Wednesday, March 26, 2014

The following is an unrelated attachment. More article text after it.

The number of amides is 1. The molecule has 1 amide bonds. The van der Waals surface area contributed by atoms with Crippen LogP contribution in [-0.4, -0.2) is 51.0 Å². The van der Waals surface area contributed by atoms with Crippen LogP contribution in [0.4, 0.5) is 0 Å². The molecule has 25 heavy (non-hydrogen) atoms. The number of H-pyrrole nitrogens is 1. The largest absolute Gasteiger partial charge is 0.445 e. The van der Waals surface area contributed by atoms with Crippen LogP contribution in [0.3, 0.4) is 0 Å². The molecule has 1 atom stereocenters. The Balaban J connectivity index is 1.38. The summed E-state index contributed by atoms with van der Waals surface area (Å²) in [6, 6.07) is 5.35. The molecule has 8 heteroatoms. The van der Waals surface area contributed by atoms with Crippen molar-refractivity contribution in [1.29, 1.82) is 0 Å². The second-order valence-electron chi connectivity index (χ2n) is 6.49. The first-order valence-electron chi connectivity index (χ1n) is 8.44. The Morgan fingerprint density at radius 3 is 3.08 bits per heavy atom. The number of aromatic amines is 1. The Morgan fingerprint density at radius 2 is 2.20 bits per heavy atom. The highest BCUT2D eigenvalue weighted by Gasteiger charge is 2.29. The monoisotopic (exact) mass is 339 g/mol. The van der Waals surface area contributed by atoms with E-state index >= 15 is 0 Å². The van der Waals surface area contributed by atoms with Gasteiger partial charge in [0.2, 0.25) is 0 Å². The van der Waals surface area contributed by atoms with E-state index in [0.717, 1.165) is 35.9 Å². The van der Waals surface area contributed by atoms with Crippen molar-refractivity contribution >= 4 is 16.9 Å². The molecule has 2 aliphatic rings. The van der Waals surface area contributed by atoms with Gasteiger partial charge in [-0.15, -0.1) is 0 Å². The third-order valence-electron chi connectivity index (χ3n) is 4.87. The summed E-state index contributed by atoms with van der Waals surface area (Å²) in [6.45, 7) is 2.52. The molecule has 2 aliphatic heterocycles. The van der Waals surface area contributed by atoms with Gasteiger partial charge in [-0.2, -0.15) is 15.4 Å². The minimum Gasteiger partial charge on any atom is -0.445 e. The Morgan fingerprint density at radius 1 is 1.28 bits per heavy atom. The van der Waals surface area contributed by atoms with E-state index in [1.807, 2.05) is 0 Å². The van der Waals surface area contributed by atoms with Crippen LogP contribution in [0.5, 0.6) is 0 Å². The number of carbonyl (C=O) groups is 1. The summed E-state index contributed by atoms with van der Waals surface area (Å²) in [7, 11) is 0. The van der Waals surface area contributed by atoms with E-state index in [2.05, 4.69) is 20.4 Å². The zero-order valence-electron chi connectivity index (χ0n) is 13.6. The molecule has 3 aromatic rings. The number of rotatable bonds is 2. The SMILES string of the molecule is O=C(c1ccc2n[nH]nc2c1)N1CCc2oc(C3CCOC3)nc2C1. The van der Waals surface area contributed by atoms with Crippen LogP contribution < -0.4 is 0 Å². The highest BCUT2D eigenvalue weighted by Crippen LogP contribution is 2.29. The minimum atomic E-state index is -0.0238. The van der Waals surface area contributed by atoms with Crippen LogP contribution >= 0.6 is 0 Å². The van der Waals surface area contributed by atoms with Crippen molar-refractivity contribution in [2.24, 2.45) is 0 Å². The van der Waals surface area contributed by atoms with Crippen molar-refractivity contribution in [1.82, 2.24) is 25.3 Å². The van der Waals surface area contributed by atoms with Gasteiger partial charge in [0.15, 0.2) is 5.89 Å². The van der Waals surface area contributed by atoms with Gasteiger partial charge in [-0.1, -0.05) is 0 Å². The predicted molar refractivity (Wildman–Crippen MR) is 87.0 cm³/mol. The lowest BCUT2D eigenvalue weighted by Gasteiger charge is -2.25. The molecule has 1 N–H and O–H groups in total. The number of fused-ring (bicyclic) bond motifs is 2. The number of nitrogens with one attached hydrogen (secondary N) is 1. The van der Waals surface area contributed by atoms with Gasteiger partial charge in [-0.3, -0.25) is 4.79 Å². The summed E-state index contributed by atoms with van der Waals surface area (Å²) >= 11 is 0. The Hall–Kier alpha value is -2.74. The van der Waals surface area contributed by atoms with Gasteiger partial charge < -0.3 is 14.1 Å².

Indiana Governor Mike Pence signed legislation Monday to drop Indiana from the Common Core State Standards Initiative, saying that "the state's students are best served by education decisions made at the state and local level." Indiana's State Board of Education will now draft new standards outlining what students should be learning in each grade, AP reports. About half of the new standards will still be based on Common Core standards, though, and Indiana will continue to meet its No Child Left Behind waiver requirements. Also, because the SAT plans to modify its content to reflect the Common Core standards, states will feel that they must include Common Core content in their own standards to prepare students for the college admission exams. Other states are expected to join Indiana in deserting Common Core, but the question that is still being answered is what is driving the moves now. A good (but unlikely) reason could be that the Common Core materials need work as educational tools, and districts need more time to figure out how to implement them. Another fine reason could be that the cost of implementation could leave states as hostages of commercial education publishers for years on (in many states) diminishing public education budgets. While educators are pointing this out throughout the country, given the recent political stance of teacher-bashing, state legislatures are unlikely to be moved by them. Tea-party conservatives have pressured state legislatures for years to dump the standards because of perceived federal influence, but states cannot afford to thumb their noses at federal funds. So what will be driving Common Core departures--political pressure, educational policy, implementation costs--or the story of New York, which towed the Common Core line and got slammed in its first-year student testing results?